The Smoking Gun of Chemical Recycling


Study exposes ChemCycling fairy tales of the plastic lobby

Mainz (ots) Recycling plastic on a large scale with little effort with maximum output at the highest level – this is the impression many big players in the industry create when they talk about so-called “chemical recycling”. The process is presented as the most modern and most effective means to reduce the negative impact of plastic on the environment and climate. However, there is hardly any valid data on the chemical processing of plastic, which is mainly due to the fact that this process has not yet been scaled to a commercial level despite fifty years of research. Nevertheless, there are some life cycle assessments that are intended to underline the sustainability concept of “ChemCycling”.

The Deutsche Umwelthilfe (DUH), together with the Naturschutzbund Deutschland (NABU) and the European organizations Zero Waste Europe, GAIA, ECOS, Reth! Nk Plastic and the European Environmental Bureau, examined the latest life cycle assessments on so-called chemical recycling – and fell a crushing verdict:

“Through our investigation, we were able to expose the life cycle assessments of BASF and Co. as not very credible and tendentious. In our summary of the results we bring to light weaknesses, errors and also dubious statements”, says Thomas Fischer, head of the circular economy at DUH.

And Sascha Roth, environmental policy advisor at NABU, adds: “The more closely we look at chemical recyclers, the greater our skepticism. Our studies show that not all that glitters in life cycle assessments is gold. We have to focus more on it already concentrate on effective methods such as mechanical recycling and not on complex, uncertain tehnologies that ultimately turn out to be smoke candles .. “

One-sided, incomplete or simply wrong

The study lists the ten biggest criticisms of the life cycle assessments for so-called chemical recycling. For example, it gives the impression that the chemical processing requires little or no external energy, although this process is associated with a very high energy expenditure. It is also claimed that the output of so-called chemical recycling is of the same quality as new plastic. In fact, on the contrary, due to the poor quality of the output, only a small part can be used for end products. The high material loss in the chemical processing process is not mentioned at all in the life cycle assessments, and the toxicity values ​​are not examined in more detail. In general, the majority of data sets are not disclosed, only selective results are presented and the analyzes are incomplete. In addition, mechanical recycling is presented negatively on one side and only very one-sided assumptions are made in relation to alternative ways of handling plastic waste.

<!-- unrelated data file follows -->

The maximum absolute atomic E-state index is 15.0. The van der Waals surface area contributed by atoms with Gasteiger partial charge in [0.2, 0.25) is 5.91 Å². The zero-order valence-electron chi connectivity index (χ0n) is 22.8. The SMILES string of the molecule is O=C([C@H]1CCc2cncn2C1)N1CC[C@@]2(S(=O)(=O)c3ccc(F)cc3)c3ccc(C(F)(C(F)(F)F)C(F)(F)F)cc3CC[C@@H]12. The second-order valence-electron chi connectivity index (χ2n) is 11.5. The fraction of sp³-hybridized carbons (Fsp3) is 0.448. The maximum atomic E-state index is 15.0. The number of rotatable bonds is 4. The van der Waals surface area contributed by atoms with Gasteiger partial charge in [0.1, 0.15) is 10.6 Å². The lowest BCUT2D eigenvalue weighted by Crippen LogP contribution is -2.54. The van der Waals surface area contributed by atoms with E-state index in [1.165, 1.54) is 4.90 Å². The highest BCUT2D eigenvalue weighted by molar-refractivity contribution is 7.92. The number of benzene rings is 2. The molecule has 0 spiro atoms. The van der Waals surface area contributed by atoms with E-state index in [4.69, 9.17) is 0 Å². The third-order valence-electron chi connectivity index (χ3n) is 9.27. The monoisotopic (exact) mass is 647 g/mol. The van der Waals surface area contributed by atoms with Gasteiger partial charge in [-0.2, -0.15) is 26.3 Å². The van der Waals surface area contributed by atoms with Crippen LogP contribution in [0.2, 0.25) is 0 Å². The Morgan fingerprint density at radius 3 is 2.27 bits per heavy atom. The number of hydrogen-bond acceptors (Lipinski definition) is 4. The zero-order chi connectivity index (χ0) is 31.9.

Reinhard Schneider, owner of the detergent company Werner & Mertz and winner of the German Environment Prize 2019, is shocked by the brazen methods of the plastic lobby: “It is bitter to see the means by which parts of the industry are trying to prevent or delay a real circular economy by using ineffective technologies nicely. “

Summary and recommendations

The authors of the study come to the conclusion that these life cycle assessments can easily be misinterpreted, thus creating a beautiful picture of chemical recycling. In particular, the inadequate disclosure of the data base for the preparation of the life cycle assessments is criticized, as it makes an independent review impossible. Politicians should therefore view these life cycle assessments with caution and not use them as a basis for decision-making. Instead, DUH, NABU and Co. recommend that the EU support more independent research on the environmental effects of chemical recycling and ultimately only incentivize recycling processes that actually have a lower carbon footprint than the production of new plastic.

The full study is available at this link:

Werner & Mertz: Werner & Mertz GmbH has been represented in Mainz for over 150 years and is well established as an innovative company on the European market with its trusted brands Frosch, Erdal and green care Professional. Werner & Mertz works according to the principles of an environmentally friendly and sustainable economy and regards sustainability as a lived company tradition. With the Frosch initiative and targeted project partnerships, Werner & Mertz paves the way for future-oriented, sustainable solutions and provides new impulses beyond its own industry.

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Press contact: Birgitta Schenz
+49 6131 964 2028

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